Tag Archives: Non-IP

NB-IoT NIDD Basics

NB-IoT introduces support for NIDD – Non-IP Data Delivery (NIDD) which is one of the cool features of NB-IoT that’s gaining more widespread adoption.

Let’s take a deep dive into NIDD.

The case against IP for IoT

In the over 40 years since IP was standardized, we’ve shoehorned many things onto IP, but IP was never designed or optimized for low power, low throughput applications.

For the battery life of an IoT device to be measured in years, it has to be very selective about what power hungry operations it does. Transmitting data over the air is one of the most power-intensive operations an IoT device can perform, so we need to do everything we can to limit how much data is sent, and how frequently.

Use Case – NB-IoT Tap

Let’s imagine we’re launching an IoT tap that transmits information about water used, as part of our revolutionary new “Water as a Service” model (WaaS) which removes the capex for residents building their own water treatment plant in their homes, and instead allows dynamic scaling of waterloads as they move to our new opex model.

If I turn on the tap and use 12L of water, when I turn off the tap, our IoT tap encodes the usage onto a single byte and sends the usage information to our rain-cloud service provider.

So we’re not constantly changing the batteries in our taps, we need to send this one byte of data as efficiently as possible, so as to maximize the battery life.

If we were to transport our data on TCP, well we’d need a 3 way handshake and several messages just to transmit the data we want to send.

Let’s see how our one byte of data would look if we transported it on TCP.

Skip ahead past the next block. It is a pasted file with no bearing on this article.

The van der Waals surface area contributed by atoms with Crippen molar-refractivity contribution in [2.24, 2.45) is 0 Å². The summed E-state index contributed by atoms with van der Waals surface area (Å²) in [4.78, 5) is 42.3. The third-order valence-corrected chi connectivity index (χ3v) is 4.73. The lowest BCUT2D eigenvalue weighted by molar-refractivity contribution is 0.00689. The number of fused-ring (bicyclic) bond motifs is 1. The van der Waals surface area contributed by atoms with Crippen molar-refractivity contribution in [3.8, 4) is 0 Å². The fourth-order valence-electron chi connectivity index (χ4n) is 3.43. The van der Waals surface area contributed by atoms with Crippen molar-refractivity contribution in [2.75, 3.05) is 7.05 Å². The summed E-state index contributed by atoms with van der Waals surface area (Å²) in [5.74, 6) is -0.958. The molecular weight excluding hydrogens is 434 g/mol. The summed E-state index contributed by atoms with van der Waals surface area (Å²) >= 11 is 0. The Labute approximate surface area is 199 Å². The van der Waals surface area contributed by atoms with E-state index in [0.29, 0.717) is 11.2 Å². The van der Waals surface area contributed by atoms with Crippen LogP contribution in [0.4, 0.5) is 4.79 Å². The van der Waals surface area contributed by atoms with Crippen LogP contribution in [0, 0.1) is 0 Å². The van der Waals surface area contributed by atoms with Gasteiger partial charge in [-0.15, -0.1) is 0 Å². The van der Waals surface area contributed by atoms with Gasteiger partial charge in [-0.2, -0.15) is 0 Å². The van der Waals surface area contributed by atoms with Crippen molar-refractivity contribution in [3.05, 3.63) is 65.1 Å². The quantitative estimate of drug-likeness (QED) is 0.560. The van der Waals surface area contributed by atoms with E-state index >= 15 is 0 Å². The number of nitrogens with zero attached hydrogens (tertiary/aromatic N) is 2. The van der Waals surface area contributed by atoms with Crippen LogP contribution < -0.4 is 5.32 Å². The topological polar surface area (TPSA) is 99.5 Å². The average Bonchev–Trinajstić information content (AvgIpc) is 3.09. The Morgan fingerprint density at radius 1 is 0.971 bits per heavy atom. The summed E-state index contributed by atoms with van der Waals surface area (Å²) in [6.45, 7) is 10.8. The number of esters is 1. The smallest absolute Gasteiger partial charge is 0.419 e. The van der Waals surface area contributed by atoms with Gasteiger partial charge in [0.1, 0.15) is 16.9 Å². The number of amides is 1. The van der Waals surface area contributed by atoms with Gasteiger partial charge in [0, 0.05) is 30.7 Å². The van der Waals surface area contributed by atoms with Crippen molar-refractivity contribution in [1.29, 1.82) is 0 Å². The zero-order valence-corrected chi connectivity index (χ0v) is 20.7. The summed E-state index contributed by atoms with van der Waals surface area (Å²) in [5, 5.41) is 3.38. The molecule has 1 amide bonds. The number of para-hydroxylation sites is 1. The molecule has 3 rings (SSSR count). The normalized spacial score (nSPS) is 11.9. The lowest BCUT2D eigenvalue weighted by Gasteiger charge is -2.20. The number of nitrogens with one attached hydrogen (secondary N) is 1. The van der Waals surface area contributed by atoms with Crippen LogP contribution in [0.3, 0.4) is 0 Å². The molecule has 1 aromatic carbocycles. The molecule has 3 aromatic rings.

That sliver of blue in the diagram is our usage component, the rest is overhead used to get it there. Seems wasteful huh?

Sure, TCP isn’t great for this you say, you should use UDP! But even if we moved away from TCP to UDP, we’ve still got the IPv4 header and the UDP header wasting 28 bytes.

For efficiency’s sake (To keep our batteries lasting as long as possible) we want to send as few messages as possible, and where we do have to send messages, keep them very short, so IP is not a great fit here.

Enter NIDD – Non-IP Data Delivery.

Through NIDD we can just send the single hex byte, only be charged for the single hex byte, and only stay transmitting long enough to send this single byte of hex (Plus the NBIoT overheads / headers).

Compared to UDP transport, NIDD provides us a reduction of 28 bytes of overhead for each message, or a 96% reduction in message size, which translates to real power savings for our IoT device.

In summary – the more sending your device has to do, the more battery it consumes.
So in a scenario where you’re trying to maximize power efficiency to keep your batter powered device running as long as possible, needing to transmit 28 bytes of wasted data to transport 1 byte of usable data, is a real waste.

Delivering the Payload

NIDD traffic is transported as raw hex data end to end, this means for our 1 byte of water usage data, the device would just send the hex value to be transferred and it’d pop out the other end.

To support this we introduce a new network element called the SCEFService Capability Exposure Function.

From a developer’s perspective, the SCEF is the gateway to our IoT devices. Through the RESTful API on the SCEF (T8 API), we can send and receive raw hex data to any of our IoT devices.

When one of our Water-as-a-Service Taps sends usage data as a hex byte, it’s the software talking on the T8 API to the SCEF that receives this data.

Data of course needs to be addressed, so we know where it’s coming from / going to, and T8 handles this, as well as message reliability, etc, etc.

This is a telco blog, so we should probably cover the MME connection, the MME talks via Diameter to the SCEF. In our next post we’ll go into these signaling flows in more detail.

If you’re wondering what the status of Open Source SCEF implementations are, then you may have already guessed I’m working on one!